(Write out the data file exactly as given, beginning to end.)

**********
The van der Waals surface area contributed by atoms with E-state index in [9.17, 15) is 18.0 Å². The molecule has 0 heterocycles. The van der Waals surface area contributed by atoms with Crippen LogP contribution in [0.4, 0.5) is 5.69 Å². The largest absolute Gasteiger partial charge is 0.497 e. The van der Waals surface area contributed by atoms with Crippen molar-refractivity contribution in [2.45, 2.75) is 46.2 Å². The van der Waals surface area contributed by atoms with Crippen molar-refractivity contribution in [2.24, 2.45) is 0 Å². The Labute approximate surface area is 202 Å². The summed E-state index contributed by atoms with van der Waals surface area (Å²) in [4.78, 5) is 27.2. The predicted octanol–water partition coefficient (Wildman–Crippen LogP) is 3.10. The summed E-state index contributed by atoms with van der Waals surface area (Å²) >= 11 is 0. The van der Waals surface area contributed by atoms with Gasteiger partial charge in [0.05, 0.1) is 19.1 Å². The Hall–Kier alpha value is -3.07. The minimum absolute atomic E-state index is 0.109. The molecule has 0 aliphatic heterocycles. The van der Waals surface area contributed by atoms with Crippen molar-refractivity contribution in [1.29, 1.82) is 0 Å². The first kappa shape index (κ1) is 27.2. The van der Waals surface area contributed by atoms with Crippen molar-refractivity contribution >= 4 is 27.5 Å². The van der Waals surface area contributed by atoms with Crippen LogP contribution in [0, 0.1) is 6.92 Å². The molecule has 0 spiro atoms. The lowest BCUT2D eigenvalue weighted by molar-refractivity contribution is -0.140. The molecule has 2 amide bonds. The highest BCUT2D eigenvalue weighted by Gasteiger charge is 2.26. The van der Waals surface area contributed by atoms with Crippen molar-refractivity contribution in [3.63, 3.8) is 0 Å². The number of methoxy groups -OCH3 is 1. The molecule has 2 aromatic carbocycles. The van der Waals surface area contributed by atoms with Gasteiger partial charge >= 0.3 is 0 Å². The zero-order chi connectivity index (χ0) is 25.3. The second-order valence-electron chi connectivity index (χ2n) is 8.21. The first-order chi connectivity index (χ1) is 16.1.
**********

The van der Waals surface area contributed by atoms with E-state index in [9.17, 15) is 18.0 Å². The molecule has 0 heterocycles. The van der Waals surface area contributed by atoms with Crippen LogP contribution in [0.4, 0.5) is 5.69 Å². The largest absolute Gasteiger partial charge is 0.497 e. The van der Waals surface area contributed by atoms with Crippen molar-refractivity contribution in [2.45, 2.75) is 46.2 Å². The van der Waals surface area contributed by atoms with Crippen molar-refractivity contribution in [2.24, 2.45) is 0 Å². The Labute approximate surface area is 202 Å². The summed E-state index contributed by atoms with van der Waals surface area (Å²) in [4.78, 5) is 27.2. The predicted octanol–water partition coefficient (Wildman–Crippen LogP) is 3.10. The summed E-state index contributed by atoms with van der Waals surface area (Å²) >= 11 is 0. The van der Waals surface area contributed by atoms with Gasteiger partial charge in [0.05, 0.1) is 19.1 Å². The Hall–Kier alpha value is -3.07. The minimum absolute atomic E-state index is 0.109. The molecule has 0 aliphatic heterocycles. The van der Waals surface area contributed by atoms with Crippen molar-refractivity contribution in [1.29, 1.82) is 0 Å². The first kappa shape index (κ1) is 27.2. The van der Waals surface area contributed by atoms with Crippen molar-refractivity contribution >= 4 is 27.5 Å². The van der Waals surface area contributed by atoms with Crippen LogP contribution in [0, 0.1) is 6.92 Å². The molecule has 0 spiro atoms. The lowest BCUT2D eigenvalue weighted by molar-refractivity contribution is -0.140. The molecule has 2 amide bonds. The highest BCUT2D eigenvalue weighted by Gasteiger charge is 2.26. The van der Waals surface area contributed by atoms with Crippen molar-refractivity contribution in [3.63, 3.8) is 0 Å². The number of methoxy groups -OCH3 is 1. The molecule has 2 aromatic carbocycles. The van der Waals surface area contributed by atoms with Gasteiger partial charge >= 0.3 is 0 Å². The zero-order chi connectivity index (χ0) is 25.3. The second-order valence-electron chi connectivity index (χ2n) is 8.21. The first-order chi connectivity index (χ1) is 16.1.